Not everyone is like me when it comes to Halloween.  Some people do not consider it last minute to figure out what they will wear for Halloween on September 1st.  They don’t spend the months leading up to the holiday scouring costume shops, thrift stores, variety stores and the internet for all the pieces it takes to perfectly imitate some character.  I understand that.  I’m exceedingly fortune that my talented sister, Kim, has started a tradition of giving me an excellent costume for my birthday, on the caveat that it would be worthy of her skill and interesting enough that she should bother. 

Some people don’t even have the foresight to buy a slutty costume the weekend before.

And you can find a skanky version of anything

There are pre-made costumes available at stores, that for girls are supposed to be a sexy fill in the blank, and for guys most costumes are usually some crude visual gag.  You can also find costumes based on whatever movie or TV show people have been watching.

I watch Jersey Shore, and all, but seriously, Snooki costumes? Why is this a real thing?

But what if you didn’t think to pick something up, and now, it’s time to go out for Halloween.  Well, let’s look at what you can do, and what you can’t.

Acceptable — Work Uniform

If you used to work at a fast food place, or somewhere with a recognizable uniform, you can put on your old work clothes.  Make a fake, punny name tag, and make sure the clothes are clean.  As long as people know it’s a costume, it’s okay, but they shouldn’t think you just left work.  This costume is especially true if you are a cute girl who used to work anywhere the uniform included an apron, like Starbucks, and you want to pull a Rene Zellweger form Empire Records

This is always okay.

Unacceptable — Hockey Jersey

Do not just put on a hockey jersey, and claim to be the player whose name is on the back.  If you want to do this, you better fucking look like the guy.  You also should go a step or two further.  Put on a pair of hockey gloves, maybe a fake black eye.  If you are a white guy with long hair, you can’t just put on your favourite player’s jersey and tell me you’re this guy:

because you look nothing like Iginla

Acceptable — Vampire or Zombie anything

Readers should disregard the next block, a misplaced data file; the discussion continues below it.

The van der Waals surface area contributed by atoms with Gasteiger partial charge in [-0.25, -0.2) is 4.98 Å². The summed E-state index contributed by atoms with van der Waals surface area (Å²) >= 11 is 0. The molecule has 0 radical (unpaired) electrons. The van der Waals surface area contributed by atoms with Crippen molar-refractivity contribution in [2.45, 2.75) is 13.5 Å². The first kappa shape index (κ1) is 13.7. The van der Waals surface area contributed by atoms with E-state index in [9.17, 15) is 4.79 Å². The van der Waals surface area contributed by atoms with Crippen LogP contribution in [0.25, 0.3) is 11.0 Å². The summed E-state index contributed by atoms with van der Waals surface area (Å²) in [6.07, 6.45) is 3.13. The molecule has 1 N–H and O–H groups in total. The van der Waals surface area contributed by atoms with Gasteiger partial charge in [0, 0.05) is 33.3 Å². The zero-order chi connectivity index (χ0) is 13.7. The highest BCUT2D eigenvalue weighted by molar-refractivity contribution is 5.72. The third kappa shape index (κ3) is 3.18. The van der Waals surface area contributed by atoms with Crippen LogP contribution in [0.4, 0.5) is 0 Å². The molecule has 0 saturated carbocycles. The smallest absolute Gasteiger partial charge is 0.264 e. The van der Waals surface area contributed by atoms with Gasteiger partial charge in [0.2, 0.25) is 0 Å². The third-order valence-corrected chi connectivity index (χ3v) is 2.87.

Put on any clothes.  Grab some make up.  If you don’t have any either run to the drug store for some make up, or borrow some from your wife, girlfriend, mother, or neighbor.  Seriously, it isn’t that hard.  The internet is full of great tutorials on zombie make up, or if you’re lazy, just put down a white base and run a little red down the corner of your mouth and be a vampire. 

Ignoring my awesome cap teeth, there's not a lot to this costume...

Unacceptable — Superhero T-Shirts

If you’re like me, you’re not desperately trying to figure out what to wear on October 31st.  But if you’re kind of like me, you have a bunch of superhero T-shirts, and if you’re dumb, you think they could be turned into costumes.  This is untrue in almost all circumstances.  A Green Lantern t-shirt and jeans is not a costume.  There are exceptions.  First of all, if you have the right haircut and the right Superman symbol T-Shirt (red symbol, black background) you can be

This one, specific Superboy

Also, if you have Peter Parker or Clark Kent clothes, you can do mid change superhero.

This is the lamest Halloween costume I've ever worn. I have high standards.

Unacceptable — Toilet Paper Mummy

Just, just don’t.  It’s gross.

Acceptable — Dressing as a Holiday

Not everyone has a collection of capes like I do, but most people have Christmas decorations, or … Easter, or something.  Wear them like a costume.  Be Christmas.  It’s better than wearing nothing.

Unacceptable — Ghost Sheet

Don’t cut the eyes out of a sheet and be a ghost.  Especially after that one South Park, where Cartman showed us what you really look like:

You can't unsee this.

Acceptable — Bedsheet Toga

Seriously, if you need to wear a sheet, wear it as a toga.  It looks better.

Unacceptable — A Celebrity you look like

So you think you look like Johnny Depp, or Edward from Twilight?  It’s not enough.  You need Depp’s weird hat, or Edward’s eyebrows.   If you want to be Ricky from Trailer Park boys you need to wear one of his signature shirts.  Basically, you can’t do this unless you already have built a costume, and if that’s the case, then you have a costume, don’t you.  It’s not enough to wear your regular clothes.

Acceptable — Dress Clothes